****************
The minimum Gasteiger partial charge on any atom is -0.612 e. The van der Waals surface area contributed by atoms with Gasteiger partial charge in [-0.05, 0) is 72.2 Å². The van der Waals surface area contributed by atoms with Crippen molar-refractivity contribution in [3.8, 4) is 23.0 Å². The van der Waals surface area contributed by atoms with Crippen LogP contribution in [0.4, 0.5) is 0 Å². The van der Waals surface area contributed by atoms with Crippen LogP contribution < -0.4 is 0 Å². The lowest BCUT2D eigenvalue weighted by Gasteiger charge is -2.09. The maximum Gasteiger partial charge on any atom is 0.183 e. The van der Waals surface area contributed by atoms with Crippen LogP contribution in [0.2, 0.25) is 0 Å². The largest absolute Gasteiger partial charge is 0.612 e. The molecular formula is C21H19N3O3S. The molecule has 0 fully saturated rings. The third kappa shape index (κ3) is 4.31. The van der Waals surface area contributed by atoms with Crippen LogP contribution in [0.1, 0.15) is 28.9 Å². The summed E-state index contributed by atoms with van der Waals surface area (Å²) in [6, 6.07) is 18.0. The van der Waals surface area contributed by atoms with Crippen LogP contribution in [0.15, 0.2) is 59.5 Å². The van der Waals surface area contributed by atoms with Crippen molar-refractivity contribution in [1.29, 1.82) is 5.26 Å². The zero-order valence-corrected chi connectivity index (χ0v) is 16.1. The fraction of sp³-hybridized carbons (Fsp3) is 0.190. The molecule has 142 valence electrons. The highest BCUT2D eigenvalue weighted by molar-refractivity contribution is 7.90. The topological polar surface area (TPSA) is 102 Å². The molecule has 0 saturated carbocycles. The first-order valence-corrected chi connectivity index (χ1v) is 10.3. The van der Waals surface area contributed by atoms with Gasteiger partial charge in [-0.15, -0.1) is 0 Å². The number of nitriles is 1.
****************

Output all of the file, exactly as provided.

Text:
The minimum Gasteiger partial charge on any atom is -0.612 e. The van der Waals surface area contributed by atoms with Gasteiger partial charge in [-0.05, 0) is 72.2 Å². The van der Waals surface area contributed by atoms with Crippen molar-refractivity contribution in [3.8, 4) is 23.0 Å². The van der Waals surface area contributed by atoms with Crippen LogP contribution in [0.4, 0.5) is 0 Å². The van der Waals surface area contributed by atoms with Crippen LogP contribution < -0.4 is 0 Å². The lowest BCUT2D eigenvalue weighted by Gasteiger charge is -2.09. The maximum Gasteiger partial charge on any atom is 0.183 e. The van der Waals surface area contributed by atoms with Crippen LogP contribution in [0.2, 0.25) is 0 Å². The largest absolute Gasteiger partial charge is 0.612 e. The molecular formula is C21H19N3O3S. The molecule has 0 fully saturated rings. The third kappa shape index (κ3) is 4.31. The van der Waals surface area contributed by atoms with Crippen LogP contribution in [0.1, 0.15) is 28.9 Å². The summed E-state index contributed by atoms with van der Waals surface area (Å²) in [6, 6.07) is 18.0. The van der Waals surface area contributed by atoms with Crippen LogP contribution in [0.15, 0.2) is 59.5 Å². The van der Waals surface area contributed by atoms with Crippen molar-refractivity contribution in [1.29, 1.82) is 5.26 Å². The zero-order valence-corrected chi connectivity index (χ0v) is 16.1. The fraction of sp³-hybridized carbons (Fsp3) is 0.190. The molecule has 142 valence electrons. The highest BCUT2D eigenvalue weighted by molar-refractivity contribution is 7.90. The topological polar surface area (TPSA) is 102 Å². The molecule has 0 saturated carbocycles. The first-order valence-corrected chi connectivity index (χ1v) is 10.3. The van der Waals surface area contributed by atoms with Gasteiger partial charge in [-0.15, -0.1) is 0 Å². The number of nitriles is 1.